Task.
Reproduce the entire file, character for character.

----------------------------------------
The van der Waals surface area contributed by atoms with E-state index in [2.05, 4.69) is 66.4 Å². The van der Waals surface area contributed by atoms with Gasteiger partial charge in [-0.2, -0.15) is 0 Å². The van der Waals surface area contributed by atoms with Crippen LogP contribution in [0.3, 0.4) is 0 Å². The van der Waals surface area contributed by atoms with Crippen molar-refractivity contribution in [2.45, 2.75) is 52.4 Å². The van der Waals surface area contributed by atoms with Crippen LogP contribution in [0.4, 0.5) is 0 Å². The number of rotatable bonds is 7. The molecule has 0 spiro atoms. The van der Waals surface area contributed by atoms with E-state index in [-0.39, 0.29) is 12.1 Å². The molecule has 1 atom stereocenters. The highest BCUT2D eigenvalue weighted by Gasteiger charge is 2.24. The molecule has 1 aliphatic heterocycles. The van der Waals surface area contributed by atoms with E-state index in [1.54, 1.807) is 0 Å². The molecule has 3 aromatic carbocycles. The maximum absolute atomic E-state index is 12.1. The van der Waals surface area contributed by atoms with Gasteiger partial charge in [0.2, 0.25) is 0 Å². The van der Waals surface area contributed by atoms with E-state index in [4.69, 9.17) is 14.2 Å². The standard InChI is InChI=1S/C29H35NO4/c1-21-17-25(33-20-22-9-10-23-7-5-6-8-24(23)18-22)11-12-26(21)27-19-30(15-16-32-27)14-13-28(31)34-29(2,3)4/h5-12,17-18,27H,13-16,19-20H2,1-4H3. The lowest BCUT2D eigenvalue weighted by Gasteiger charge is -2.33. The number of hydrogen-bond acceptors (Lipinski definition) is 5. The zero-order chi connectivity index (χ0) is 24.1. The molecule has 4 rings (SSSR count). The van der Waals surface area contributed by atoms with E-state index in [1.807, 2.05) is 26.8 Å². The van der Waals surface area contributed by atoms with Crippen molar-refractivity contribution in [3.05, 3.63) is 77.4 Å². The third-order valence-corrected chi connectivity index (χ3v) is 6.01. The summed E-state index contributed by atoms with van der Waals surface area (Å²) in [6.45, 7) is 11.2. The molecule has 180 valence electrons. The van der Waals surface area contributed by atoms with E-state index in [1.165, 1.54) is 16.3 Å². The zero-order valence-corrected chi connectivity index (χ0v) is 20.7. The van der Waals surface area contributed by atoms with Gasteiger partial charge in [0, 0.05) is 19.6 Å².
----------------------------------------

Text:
The van der Waals surface area contributed by atoms with E-state index in [2.05, 4.69) is 66.4 Å². The van der Waals surface area contributed by atoms with Gasteiger partial charge in [-0.2, -0.15) is 0 Å². The van der Waals surface area contributed by atoms with Crippen LogP contribution in [0.3, 0.4) is 0 Å². The van der Waals surface area contributed by atoms with Crippen molar-refractivity contribution in [2.45, 2.75) is 52.4 Å². The van der Waals surface area contributed by atoms with Crippen LogP contribution in [0.4, 0.5) is 0 Å². The number of rotatable bonds is 7. The molecule has 0 spiro atoms. The van der Waals surface area contributed by atoms with E-state index in [-0.39, 0.29) is 12.1 Å². The molecule has 1 atom stereocenters. The highest BCUT2D eigenvalue weighted by Gasteiger charge is 2.24. The molecule has 1 aliphatic heterocycles. The van der Waals surface area contributed by atoms with E-state index in [1.54, 1.807) is 0 Å². The molecule has 3 aromatic carbocycles. The maximum absolute atomic E-state index is 12.1. The van der Waals surface area contributed by atoms with Gasteiger partial charge in [0.2, 0.25) is 0 Å². The van der Waals surface area contributed by atoms with E-state index in [4.69, 9.17) is 14.2 Å². The standard InChI is InChI=1S/C29H35NO4/c1-21-17-25(33-20-22-9-10-23-7-5-6-8-24(23)18-22)11-12-26(21)27-19-30(15-16-32-27)14-13-28(31)34-29(2,3)4/h5-12,17-18,27H,13-16,19-20H2,1-4H3. The lowest BCUT2D eigenvalue weighted by Gasteiger charge is -2.33. The number of hydrogen-bond acceptors (Lipinski definition) is 5. The zero-order chi connectivity index (χ0) is 24.1. The molecule has 4 rings (SSSR count). The van der Waals surface area contributed by atoms with E-state index in [1.807, 2.05) is 26.8 Å². The van der Waals surface area contributed by atoms with Crippen molar-refractivity contribution in [3.05, 3.63) is 77.4 Å². The third-order valence-corrected chi connectivity index (χ3v) is 6.01. The summed E-state index contributed by atoms with van der Waals surface area (Å²) in [6.45, 7) is 11.2. The molecule has 180 valence electrons. The van der Waals surface area contributed by atoms with E-state index in [1.165, 1.54) is 16.3 Å². The zero-order valence-corrected chi connectivity index (χ0v) is 20.7. The van der Waals surface area contributed by atoms with Gasteiger partial charge in [0, 0.05) is 19.6 Å².